Tag Archives: Solomon

The Good Ole Days: There’s No Going Back

Do you know when the best music was recorded?  The 90s.  Unless you were a teenager in the 80s, then it’s the 80s.  Statistically speaking, people tend to think that the best music was written and recorded during their teenage years.  Those were the years we were care-free, a little rebellious, and enjoying new-found freedoms with little responsibility.  This is why high school and/or college reunions are still a thing.  People like to relive the experiences, discuss them with those who were there, and listen to the top hits of their youth.

In reality, we all know that we can’t reverse time and go back to the “good ole days.”  But oh how we’d like to.  Often “back in my day,” will be the point of many conversations.  Who doesn’t want those Mayberry days?  I have to be honest, I’m 38 years old, but some of my favorite television shows have been off the air for decades: The Dick Van Dyke Show, I Love Lucy, Perry Mason.  MeTV is the greatest thing to happen since sliced bread.  But we can’t go back.  And it is foolish to try and relive the past.  We can’t waste away hoping the past will come back.  Those old neck ties from the 60s just need to be thrown out.  Those bell-bottoms just need to go.

But more important than those articles of clothing that need to go is the longing for what once was.  Solomon wrote, “Say not, ‘Why were the former days better than these?  For it is not from wisdom that you ask this,'” (Ecclesiastes 7:10, ESV).  Solomon typically plays the opposite game.  So if he says this is not from wisdom, then he typically is going to mean that it is from foolishness.  To Solomon, there is no point in longing for what once was.  It is foolish to compare now to then.  There were different people, different circumstances, different hopes, dreams, and ambitions.  People had different experiences which led them to think differently, react differently, and live differently.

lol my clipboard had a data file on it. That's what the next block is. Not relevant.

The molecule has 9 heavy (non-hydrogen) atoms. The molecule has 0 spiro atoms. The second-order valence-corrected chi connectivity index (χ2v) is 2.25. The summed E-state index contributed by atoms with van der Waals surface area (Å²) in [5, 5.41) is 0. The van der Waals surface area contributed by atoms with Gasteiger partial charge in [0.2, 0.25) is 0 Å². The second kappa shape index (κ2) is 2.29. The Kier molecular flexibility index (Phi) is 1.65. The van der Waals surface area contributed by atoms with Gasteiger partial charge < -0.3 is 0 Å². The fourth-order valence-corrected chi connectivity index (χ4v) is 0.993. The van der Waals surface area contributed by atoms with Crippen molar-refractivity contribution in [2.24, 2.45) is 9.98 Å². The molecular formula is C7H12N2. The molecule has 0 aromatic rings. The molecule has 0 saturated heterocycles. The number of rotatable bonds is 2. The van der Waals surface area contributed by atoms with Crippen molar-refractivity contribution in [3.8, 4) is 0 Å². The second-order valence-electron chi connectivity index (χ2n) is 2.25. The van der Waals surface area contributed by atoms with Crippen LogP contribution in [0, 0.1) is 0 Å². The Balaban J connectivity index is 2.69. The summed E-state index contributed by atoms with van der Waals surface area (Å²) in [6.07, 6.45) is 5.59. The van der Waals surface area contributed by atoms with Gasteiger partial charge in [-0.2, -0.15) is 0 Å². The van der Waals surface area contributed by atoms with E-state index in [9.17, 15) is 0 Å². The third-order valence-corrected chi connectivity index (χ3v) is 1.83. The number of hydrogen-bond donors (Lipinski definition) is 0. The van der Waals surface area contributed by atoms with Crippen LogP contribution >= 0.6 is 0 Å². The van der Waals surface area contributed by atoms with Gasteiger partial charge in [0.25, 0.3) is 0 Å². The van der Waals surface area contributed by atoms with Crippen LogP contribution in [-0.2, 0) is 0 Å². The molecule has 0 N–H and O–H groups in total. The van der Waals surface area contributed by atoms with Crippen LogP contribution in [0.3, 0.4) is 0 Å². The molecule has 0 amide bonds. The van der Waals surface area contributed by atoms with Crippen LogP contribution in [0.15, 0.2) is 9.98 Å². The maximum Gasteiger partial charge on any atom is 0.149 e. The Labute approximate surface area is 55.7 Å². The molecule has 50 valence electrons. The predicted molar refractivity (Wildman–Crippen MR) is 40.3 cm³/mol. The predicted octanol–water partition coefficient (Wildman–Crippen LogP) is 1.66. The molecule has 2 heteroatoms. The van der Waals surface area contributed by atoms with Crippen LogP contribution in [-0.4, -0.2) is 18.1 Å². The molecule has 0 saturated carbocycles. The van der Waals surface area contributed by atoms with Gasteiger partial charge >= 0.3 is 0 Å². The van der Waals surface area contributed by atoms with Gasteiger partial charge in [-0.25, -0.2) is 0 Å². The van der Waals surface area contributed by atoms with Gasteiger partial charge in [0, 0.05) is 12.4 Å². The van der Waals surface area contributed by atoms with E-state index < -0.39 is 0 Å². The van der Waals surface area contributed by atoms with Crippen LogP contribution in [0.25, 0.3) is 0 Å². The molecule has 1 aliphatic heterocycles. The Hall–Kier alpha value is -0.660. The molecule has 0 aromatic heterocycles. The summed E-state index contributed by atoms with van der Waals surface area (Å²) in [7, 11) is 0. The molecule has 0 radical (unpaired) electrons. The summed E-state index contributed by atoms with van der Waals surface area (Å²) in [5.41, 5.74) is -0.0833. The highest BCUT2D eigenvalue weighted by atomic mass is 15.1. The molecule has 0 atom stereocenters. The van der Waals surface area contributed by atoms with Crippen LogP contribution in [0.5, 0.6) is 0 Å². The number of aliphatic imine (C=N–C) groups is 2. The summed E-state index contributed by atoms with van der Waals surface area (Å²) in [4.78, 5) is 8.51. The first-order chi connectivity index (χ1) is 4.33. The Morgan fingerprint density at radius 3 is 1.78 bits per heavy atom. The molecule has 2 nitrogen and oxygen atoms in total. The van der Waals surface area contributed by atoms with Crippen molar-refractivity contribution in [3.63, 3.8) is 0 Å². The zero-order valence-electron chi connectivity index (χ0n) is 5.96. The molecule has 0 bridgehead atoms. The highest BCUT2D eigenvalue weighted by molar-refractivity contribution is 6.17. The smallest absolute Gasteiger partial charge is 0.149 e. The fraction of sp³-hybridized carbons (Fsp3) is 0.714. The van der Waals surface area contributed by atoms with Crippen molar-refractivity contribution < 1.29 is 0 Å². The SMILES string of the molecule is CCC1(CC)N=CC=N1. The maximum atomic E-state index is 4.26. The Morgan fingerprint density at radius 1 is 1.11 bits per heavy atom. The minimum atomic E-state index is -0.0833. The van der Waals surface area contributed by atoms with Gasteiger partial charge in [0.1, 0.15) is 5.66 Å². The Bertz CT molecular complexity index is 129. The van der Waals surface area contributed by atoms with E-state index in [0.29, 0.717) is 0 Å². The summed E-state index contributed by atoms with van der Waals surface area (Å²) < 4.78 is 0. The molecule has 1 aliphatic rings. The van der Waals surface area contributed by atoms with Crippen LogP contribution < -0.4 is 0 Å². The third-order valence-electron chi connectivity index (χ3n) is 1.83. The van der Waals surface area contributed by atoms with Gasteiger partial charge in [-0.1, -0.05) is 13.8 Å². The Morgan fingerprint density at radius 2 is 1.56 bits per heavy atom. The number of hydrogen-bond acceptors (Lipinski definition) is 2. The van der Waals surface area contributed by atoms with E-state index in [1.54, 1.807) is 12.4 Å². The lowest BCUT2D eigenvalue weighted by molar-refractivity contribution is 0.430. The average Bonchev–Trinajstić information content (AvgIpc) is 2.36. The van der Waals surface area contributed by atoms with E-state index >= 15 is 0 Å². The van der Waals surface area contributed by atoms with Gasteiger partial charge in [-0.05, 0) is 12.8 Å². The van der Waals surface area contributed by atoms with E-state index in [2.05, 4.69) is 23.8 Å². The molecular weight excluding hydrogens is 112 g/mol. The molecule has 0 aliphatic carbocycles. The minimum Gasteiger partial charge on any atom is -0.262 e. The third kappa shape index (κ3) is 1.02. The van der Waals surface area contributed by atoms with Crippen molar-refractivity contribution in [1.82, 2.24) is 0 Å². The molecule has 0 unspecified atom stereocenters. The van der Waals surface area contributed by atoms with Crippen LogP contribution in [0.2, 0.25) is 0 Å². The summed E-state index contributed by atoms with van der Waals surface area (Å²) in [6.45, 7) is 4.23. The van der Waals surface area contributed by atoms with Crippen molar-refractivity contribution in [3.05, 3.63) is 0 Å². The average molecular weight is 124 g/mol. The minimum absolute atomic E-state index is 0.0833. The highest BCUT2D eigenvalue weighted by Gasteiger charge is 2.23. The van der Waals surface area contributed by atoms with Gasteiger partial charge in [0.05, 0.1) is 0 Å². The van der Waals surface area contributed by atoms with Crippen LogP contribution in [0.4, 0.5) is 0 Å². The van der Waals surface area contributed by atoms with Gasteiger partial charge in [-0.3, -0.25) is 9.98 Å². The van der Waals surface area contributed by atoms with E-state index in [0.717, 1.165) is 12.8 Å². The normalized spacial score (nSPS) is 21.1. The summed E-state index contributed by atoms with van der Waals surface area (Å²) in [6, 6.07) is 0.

So then what do we do with all the nostalgia.  First, don’t get stuck there.  I’ve done it.  I will start listening to some of the songs from my teenage years, and before long I’ve gone through an hour or two just clicking on YouTube songs.  But secondly, learn from it.  “Wisdom is good with an inheritance, an advantage to those who see the sun,” (Ecclesiastes 7:11, ESV). That’s the very next verse if you didn’t catch it.  It’s not from wisdom that you ask why things used to be better, instead wisdom coming with the inheritance is an advantage those those under the sun.  In other words, learning from the past and passing on that wisdom is an advantage to those who are living now.

So, if you want to talk about the past, great!  Go for it, but not in the way that longs for the good ole days, but in the way that is a help to those who are the up and comers today.  “For the protection of wisdom is like the protection of money, and the advantage of knowledge is that wisdom preserves the life of him who has it,” life-preserver.jpg(Ecclesiastes 7:12, ESV).  Like money, wisdom can get a person out of some pretty sticky or even dangerous situations.  It is to the advantage of the young to learn from those who have experienced life.  As an older adult, you have the privilege and responsibility to the young to pass on the wisdom you’ve gained.

Often the young will not hear it, because instead of wisdom they hear nostalgia.  Let them know that it is not you reliving your glory years, but you revealing wisdom of which they are in need.  Tell the story of your experience and then bring it home with what you learned from that experience.  A story apart from a lesson gained is just nostalgia, but with the lesson comes wisdom.  Who knows, your story might be  life-preserver saving some drowning soul.